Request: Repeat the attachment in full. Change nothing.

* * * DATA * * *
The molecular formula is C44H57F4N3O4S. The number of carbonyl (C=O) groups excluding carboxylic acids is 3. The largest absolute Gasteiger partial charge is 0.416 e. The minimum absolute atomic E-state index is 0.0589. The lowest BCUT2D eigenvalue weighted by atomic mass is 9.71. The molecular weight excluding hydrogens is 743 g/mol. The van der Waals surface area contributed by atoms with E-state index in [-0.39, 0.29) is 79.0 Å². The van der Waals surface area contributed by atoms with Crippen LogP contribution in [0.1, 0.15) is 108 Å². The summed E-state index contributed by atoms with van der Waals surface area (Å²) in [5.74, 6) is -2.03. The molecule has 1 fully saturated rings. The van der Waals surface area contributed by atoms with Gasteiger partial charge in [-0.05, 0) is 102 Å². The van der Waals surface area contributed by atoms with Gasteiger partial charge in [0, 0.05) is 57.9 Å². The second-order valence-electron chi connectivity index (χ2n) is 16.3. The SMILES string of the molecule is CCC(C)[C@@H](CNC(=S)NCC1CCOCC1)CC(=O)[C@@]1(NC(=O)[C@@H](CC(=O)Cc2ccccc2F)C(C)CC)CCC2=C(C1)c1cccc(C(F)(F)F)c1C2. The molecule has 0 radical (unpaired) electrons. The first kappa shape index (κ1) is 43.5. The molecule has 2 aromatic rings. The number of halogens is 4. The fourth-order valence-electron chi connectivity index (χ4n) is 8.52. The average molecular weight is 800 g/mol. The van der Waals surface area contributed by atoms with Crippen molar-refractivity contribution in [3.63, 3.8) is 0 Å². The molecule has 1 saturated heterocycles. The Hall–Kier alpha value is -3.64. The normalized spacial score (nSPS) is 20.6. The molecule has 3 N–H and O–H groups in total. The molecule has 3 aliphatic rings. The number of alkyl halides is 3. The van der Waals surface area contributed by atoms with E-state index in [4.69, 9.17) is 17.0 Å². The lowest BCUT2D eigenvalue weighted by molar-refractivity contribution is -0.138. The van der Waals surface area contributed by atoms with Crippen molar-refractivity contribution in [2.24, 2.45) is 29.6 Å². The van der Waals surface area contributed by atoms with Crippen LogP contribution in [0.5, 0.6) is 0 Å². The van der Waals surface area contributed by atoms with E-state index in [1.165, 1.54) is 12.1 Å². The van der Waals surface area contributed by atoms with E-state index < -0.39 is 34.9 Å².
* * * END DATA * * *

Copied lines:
The molecular formula is C44H57F4N3O4S. The number of carbonyl (C=O) groups excluding carboxylic acids is 3. The largest absolute Gasteiger partial charge is 0.416 e. The minimum absolute atomic E-state index is 0.0589. The lowest BCUT2D eigenvalue weighted by atomic mass is 9.71. The molecular weight excluding hydrogens is 743 g/mol. The van der Waals surface area contributed by atoms with E-state index in [-0.39, 0.29) is 79.0 Å². The van der Waals surface area contributed by atoms with Crippen LogP contribution in [0.1, 0.15) is 108 Å². The summed E-state index contributed by atoms with van der Waals surface area (Å²) in [5.74, 6) is -2.03. The molecule has 1 fully saturated rings. The van der Waals surface area contributed by atoms with Gasteiger partial charge in [-0.05, 0) is 102 Å². The van der Waals surface area contributed by atoms with Gasteiger partial charge in [0, 0.05) is 57.9 Å². The second-order valence-electron chi connectivity index (χ2n) is 16.3. The SMILES string of the molecule is CCC(C)[C@@H](CNC(=S)NCC1CCOCC1)CC(=O)[C@@]1(NC(=O)[C@@H](CC(=O)Cc2ccccc2F)C(C)CC)CCC2=C(C1)c1cccc(C(F)(F)F)c1C2. The molecule has 0 radical (unpaired) electrons. The first kappa shape index (κ1) is 43.5. The molecule has 2 aromatic rings. The number of halogens is 4. The fourth-order valence-electron chi connectivity index (χ4n) is 8.52. The average molecular weight is 800 g/mol. The van der Waals surface area contributed by atoms with Crippen molar-refractivity contribution in [3.63, 3.8) is 0 Å². The molecule has 1 saturated heterocycles. The Hall–Kier alpha value is -3.64. The normalized spacial score (nSPS) is 20.6. The molecule has 3 N–H and O–H groups in total. The molecule has 3 aliphatic rings. The number of alkyl halides is 3. The van der Waals surface area contributed by atoms with E-state index in [4.69, 9.17) is 17.0 Å². The lowest BCUT2D eigenvalue weighted by molar-refractivity contribution is -0.138. The van der Waals surface area contributed by atoms with Crippen molar-refractivity contribution in [2.24, 2.45) is 29.6 Å². The van der Waals surface area contributed by atoms with Crippen LogP contribution in [0.5, 0.6) is 0 Å². The van der Waals surface area contributed by atoms with E-state index in [1.165, 1.54) is 12.1 Å². The van der Waals surface area contributed by atoms with E-state index < -0.39 is 34.9 Å².